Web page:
WordPress is a wonderful CMS (Content Management System). With the large number of plugins and templates available you can build just about any site you can imagine. This flexibility makes WordPress one of the best website development programs available.
One down side to the flexibility is security. Many hackers target WordPress so when you’re planning an installation, it’s important to consider security, first. One ISP (Internet Service Provider) to check out is Turnkey Internet, which boasts bulletproof hosting. The service is more expensive, but if security is important to you, they’re worth checking out.
In addition, you should take further steps to secure your WordPress installation. Here’s what you can do:
- When setting up access to your blog, ask your ISP to enable SFTP (Secure File Transfer Protocol). As for software, there are many programs available. The one I use is WinSCP.
- Update your passwords regularly and make sure you use strong passwords. I also recommend using a minimum of 16 characters.
- When setting up your WordPress blog, use strong passwords. Never use the default “admin.” If you have, it can be changed after the fact in the database.
- Keep your blog updated with the latest version of WordPress.
- Make regular backups of your database (once a week is good). The plugin I use is WordPress Database Backup. Another option is to use cPanel and the Backups tools to download your database.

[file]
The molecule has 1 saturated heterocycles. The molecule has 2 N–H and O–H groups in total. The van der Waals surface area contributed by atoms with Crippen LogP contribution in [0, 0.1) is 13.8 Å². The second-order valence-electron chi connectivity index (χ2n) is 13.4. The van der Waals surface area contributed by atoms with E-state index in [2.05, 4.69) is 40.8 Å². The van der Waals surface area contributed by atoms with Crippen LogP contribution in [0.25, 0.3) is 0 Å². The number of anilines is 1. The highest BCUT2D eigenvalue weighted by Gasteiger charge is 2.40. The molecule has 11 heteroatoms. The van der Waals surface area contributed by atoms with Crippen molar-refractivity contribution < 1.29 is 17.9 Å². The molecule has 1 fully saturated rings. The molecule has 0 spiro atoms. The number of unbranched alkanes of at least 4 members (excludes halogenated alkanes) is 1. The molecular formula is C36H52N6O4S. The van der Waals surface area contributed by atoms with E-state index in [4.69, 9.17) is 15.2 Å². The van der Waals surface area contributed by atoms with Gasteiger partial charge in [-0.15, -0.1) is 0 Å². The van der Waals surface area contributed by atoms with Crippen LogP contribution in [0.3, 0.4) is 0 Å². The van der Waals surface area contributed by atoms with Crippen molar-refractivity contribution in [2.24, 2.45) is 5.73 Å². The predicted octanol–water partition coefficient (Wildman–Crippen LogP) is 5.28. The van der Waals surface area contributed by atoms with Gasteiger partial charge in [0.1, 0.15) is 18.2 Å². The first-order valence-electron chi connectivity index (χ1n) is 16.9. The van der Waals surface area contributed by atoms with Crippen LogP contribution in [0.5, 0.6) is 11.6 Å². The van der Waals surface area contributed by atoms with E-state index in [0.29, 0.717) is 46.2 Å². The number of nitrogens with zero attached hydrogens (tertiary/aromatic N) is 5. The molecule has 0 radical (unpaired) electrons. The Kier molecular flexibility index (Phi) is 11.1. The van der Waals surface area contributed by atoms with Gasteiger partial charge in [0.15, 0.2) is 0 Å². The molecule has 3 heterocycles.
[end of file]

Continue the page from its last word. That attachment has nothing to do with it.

To do so, log into cPanel and scroll to the Files section and click on the Backups icon.
In the highlighted section above, click on a database to download it.
- One useful plugin to prevent hackers from breaking into your site is Limit Login Attempts. Here’s why you need it: “By default WordPress allows unlimited login attempts either through the login page or by sending special cookies. This allows passwords (or hashes) to be brute-force cracked with relative ease.”
- “Limit Login Attempts blocks an Internet address from making further attempts after a specified limit on retries is reached, making a brute-force attack difficult or impossible.”
Comment Spam Issues
Each WordPress installation comes with Akisimet to deal with comment spam, but if you’re being inundated with spam, Akisimet may not be enough. One solution is: WP Spam Free. (It’s no longer supported but it’s extremely effective in catching comment spam).
The do follow plugin allows you to remove the no follow attribute from your comments.